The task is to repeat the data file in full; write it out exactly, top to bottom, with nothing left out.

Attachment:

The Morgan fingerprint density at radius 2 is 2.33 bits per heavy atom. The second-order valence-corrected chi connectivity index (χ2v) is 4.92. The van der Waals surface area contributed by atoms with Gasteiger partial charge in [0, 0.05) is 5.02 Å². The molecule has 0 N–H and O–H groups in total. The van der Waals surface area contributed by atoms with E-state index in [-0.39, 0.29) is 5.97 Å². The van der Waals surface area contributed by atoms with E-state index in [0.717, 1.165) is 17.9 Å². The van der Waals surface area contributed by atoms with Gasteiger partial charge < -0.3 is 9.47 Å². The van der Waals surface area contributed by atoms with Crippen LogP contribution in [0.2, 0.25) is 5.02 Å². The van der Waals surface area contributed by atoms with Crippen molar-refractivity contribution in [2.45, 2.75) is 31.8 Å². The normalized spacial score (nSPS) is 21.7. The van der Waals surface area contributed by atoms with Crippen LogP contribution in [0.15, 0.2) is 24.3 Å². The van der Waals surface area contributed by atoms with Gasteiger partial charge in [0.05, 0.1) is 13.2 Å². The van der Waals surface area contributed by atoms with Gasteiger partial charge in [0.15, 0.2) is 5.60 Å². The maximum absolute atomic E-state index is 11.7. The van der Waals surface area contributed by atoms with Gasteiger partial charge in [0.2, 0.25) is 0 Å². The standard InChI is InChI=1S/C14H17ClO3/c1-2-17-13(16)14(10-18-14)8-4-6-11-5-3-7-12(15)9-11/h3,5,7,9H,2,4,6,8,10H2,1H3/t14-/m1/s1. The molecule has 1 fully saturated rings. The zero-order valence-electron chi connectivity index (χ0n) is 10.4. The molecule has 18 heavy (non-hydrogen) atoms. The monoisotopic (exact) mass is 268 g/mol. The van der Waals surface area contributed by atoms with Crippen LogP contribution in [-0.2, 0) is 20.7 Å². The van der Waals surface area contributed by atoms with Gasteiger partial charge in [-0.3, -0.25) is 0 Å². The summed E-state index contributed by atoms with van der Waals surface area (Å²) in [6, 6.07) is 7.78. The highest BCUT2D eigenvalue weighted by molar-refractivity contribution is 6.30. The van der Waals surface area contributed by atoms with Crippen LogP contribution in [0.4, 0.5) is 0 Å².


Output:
The Morgan fingerprint density at radius 2 is 2.33 bits per heavy atom. The second-order valence-corrected chi connectivity index (χ2v) is 4.92. The van der Waals surface area contributed by atoms with Gasteiger partial charge in [0, 0.05) is 5.02 Å². The molecule has 0 N–H and O–H groups in total. The van der Waals surface area contributed by atoms with E-state index in [-0.39, 0.29) is 5.97 Å². The van der Waals surface area contributed by atoms with E-state index in [0.717, 1.165) is 17.9 Å². The van der Waals surface area contributed by atoms with Gasteiger partial charge < -0.3 is 9.47 Å². The van der Waals surface area contributed by atoms with Crippen LogP contribution in [0.2, 0.25) is 5.02 Å². The van der Waals surface area contributed by atoms with Crippen molar-refractivity contribution in [2.45, 2.75) is 31.8 Å². The normalized spacial score (nSPS) is 21.7. The van der Waals surface area contributed by atoms with Crippen LogP contribution in [0.15, 0.2) is 24.3 Å². The van der Waals surface area contributed by atoms with Gasteiger partial charge in [0.05, 0.1) is 13.2 Å². The van der Waals surface area contributed by atoms with Gasteiger partial charge in [0.15, 0.2) is 5.60 Å². The maximum absolute atomic E-state index is 11.7. The van der Waals surface area contributed by atoms with Gasteiger partial charge in [0.2, 0.25) is 0 Å². The standard InChI is InChI=1S/C14H17ClO3/c1-2-17-13(16)14(10-18-14)8-4-6-11-5-3-7-12(15)9-11/h3,5,7,9H,2,4,6,8,10H2,1H3/t14-/m1/s1. The molecule has 1 fully saturated rings. The zero-order valence-electron chi connectivity index (χ0n) is 10.4. The molecule has 18 heavy (non-hydrogen) atoms. The monoisotopic (exact) mass is 268 g/mol. The van der Waals surface area contributed by atoms with Crippen LogP contribution in [-0.2, 0) is 20.7 Å². The van der Waals surface area contributed by atoms with Gasteiger partial charge in [-0.3, -0.25) is 0 Å². The summed E-state index contributed by atoms with van der Waals surface area (Å²) in [6, 6.07) is 7.78. The highest BCUT2D eigenvalue weighted by molar-refractivity contribution is 6.30. The van der Waals surface area contributed by atoms with Crippen LogP contribution in [0.4, 0.5) is 0 Å².